Eutropis multifasciata

Eutropis multifasciata (Kuhl, 1820)

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Overview

Biology

Eutropis multifasciata is the largest species of Eutropis that occurs in the Philippines, and is not closely related to the other species in the Philippine radiation. It exhibits a broad geographic range throughout Southeast Asia, with little genetic differentiation across this range. E. multifasciata appears to have excellent dispersal abilities both through natural and human mediated means. It is one of the more conspicuous lizards in this area of the world due to it's size, as well as because it is diurnally active and thrives in disturbed lowland habitats.

Description

Eutropis multifasciata can be distinguished from congeners by the following combination of characters: (1) body size large (SVL 75-140 mm for mature adults); (2) head scales smooth; (3) dorsal scales with 3 weak keels; (4) 38-48 vertebral scale rows between parietals and base of tail; (5) midbody scale rows 30-34; (6) 16-21 lamellae between 4th toe; (7) prefrontals in broad contact; (8) 6-8 lamellae beneath 1st toe; (9) supranasals narrowly separated at midline; (10) 6 or 7 upper and lower labials; (11) ear moderate in size, deeply sunk with 1 to several lobules on anterior margin (Brown & Alcala, 1980).

Conservation

Conservation Status

Due to it's broad geographic distribution and prevalence in disturbed habitats, according to the IUCN categories and classification structure, we consider the conservation status of this species as “Least Concern (LC)".

Description

Diagnostic Description

Coloration in life: Dorsal surfaces brown to olive brown, more or less uniform, or with black-edged scales which appear as narrow, black longitudinal lines; females and young tend to exhibit darker coloration of the lateral surfaces marked by greenish-white to white spots; males may have a large yellow to orange spot on neck and anterior lateral surface, especially during breeding season; venter light with a greenish to bluish tinge (Brown & Alcala, 1980)

Look Alikes

Within the Philippines, Eutropis multifasciata is most similar to E. rudis. E multifasciata can be distinguished by it's larger size, larger number of mid-body scale rows, and smaller number of lamellae beneath the 4th toe.

Size

109.0-137.0 mm SVL

Author(s): Siler, Cameron
Rights holder(s): Siler, Cameron

Ecology and Distribution

Type Locality

Type locality not given in original description; type repository unknown

Author(s): Siler, Cameron
Rights holder(s): Siler, Cameron

Distribution

Eutropis multifasciata is broadly distributed in Southeast Asia, on the mainland throughout India, China, Myanmar, Thailand, Laos, Cambodia, Vietnam, Singapore, Peninsular Malaysia, as well as throughout the Malaysian, Indonesian, and Philippine Archipelago's, New Guinea, and Palau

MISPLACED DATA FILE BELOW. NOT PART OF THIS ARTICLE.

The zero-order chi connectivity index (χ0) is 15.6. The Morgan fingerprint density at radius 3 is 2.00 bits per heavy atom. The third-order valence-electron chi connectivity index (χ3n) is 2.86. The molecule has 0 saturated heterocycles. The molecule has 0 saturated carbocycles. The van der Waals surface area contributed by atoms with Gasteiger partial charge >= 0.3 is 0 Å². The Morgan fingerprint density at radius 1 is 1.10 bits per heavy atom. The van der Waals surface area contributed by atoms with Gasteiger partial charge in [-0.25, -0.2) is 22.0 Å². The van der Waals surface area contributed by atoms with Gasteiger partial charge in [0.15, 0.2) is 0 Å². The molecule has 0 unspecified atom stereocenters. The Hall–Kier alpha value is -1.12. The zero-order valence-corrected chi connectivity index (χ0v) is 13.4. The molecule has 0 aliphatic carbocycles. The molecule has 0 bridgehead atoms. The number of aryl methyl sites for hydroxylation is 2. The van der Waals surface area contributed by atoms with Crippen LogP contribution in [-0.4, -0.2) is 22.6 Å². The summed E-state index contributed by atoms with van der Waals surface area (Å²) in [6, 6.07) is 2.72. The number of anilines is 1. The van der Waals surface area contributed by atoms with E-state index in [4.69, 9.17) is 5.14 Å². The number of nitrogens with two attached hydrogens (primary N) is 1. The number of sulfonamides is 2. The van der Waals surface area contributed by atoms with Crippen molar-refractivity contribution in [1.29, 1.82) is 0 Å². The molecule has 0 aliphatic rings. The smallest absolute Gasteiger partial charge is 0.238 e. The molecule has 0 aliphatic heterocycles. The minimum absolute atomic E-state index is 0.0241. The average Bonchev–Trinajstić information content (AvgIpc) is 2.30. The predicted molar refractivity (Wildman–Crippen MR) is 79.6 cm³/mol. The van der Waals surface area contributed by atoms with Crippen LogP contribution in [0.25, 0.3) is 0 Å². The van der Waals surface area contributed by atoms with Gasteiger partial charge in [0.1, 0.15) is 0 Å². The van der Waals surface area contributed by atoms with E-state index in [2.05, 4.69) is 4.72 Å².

Faunal Affinity

This species is recognized to occur throughout the Philippines, India, much of southeast Asia, and the East Indies.

Author(s): Siler, Cameron
Rights holder(s): Siler, Cameron

Habitat

E. multifasciata is a common species throughout it's range that occurs in open areas of lowland and submontain forest, as well as secondary vegetation and highly disturbed habitats such as bamboo or coconut groves from near sea level to 1200 meters or more.

Ecology

This species is active diurnally in open areas where it can be found basking, however it can also be found hiding under bark, piles of vegetation, and in tree holes.

Reproduction

This species if viviparous, with females giving birth to 2 to 10 offspring. Offspring SVL range from roughly 35-45 mm (Brown & Alcala, 1980).

Taxonomy

  • Scincus multifasciatus Kuhl, 1820:126 (synonym)
  • Mabuya multifasciata Fitzinger, 1826 (synonym)
  • Euprepes sebae Duméril & Bibron, 1839:692 (synonym)
  • Tropidolepisma macrurus Bleeker, 1860 (synonym)
  • Plestiodon sikkimensis Gray, 1853:388 (synonym)
  • Mabuia multifasciata De Rooji, 1915:162 (synonym)
  • Mabuia monticola Annandale, 1905:143 (synonym)
  • Mabuya multifasciata balinensis Mertens, 1927 (synonym)
  • Mabuya multifasciata balinensis Mertens, 1930:147 (synonym)
  • Mabuya multifasciata Dammerman, 1929 (synonym)
  • Mabuya multifasciata Smith, 1935:268 (synonym)
  • Mabuya multifasciata Taylor, 1963:950 (synonym)
  • Mabuya multifasciata Hendrickson, 1966:65 (synonym)
  • Mabuya multifasciata Grandison, 1972:82 (synonym)
  • Mabuya multifasciata Brown & Alcala, 1980:131 (synonym)
  • Mabuya multifasciata Manthey & Grossman, 1997:271 (synonym)
  • Mabuya multifasciata Cox et al., 1998:110 (synonym)
  • Mabuya multifasciata Gaulke, 1999 (synonym)
  • Eutropis multifasciata Mausfeld et al., 2003 (synonym)
  • Mabuya multifasciata Ziegler, 2002:199 (synonym)
  • Eutropis multifasciata Wood et al., 2004 (synonym)
  • Mabuya multifasciata Malkmus et al., 2002 (synonym)
  • Mabuya multifasciata Bobrov & Semenov, 2008 (synonym)

References

Brown, W. C., & Alcala A. C. (1980).  Philippine Lizards of the Family Scincidae. (LawD., Ed.). Dumaguete City, Philippines: Silliman University Press.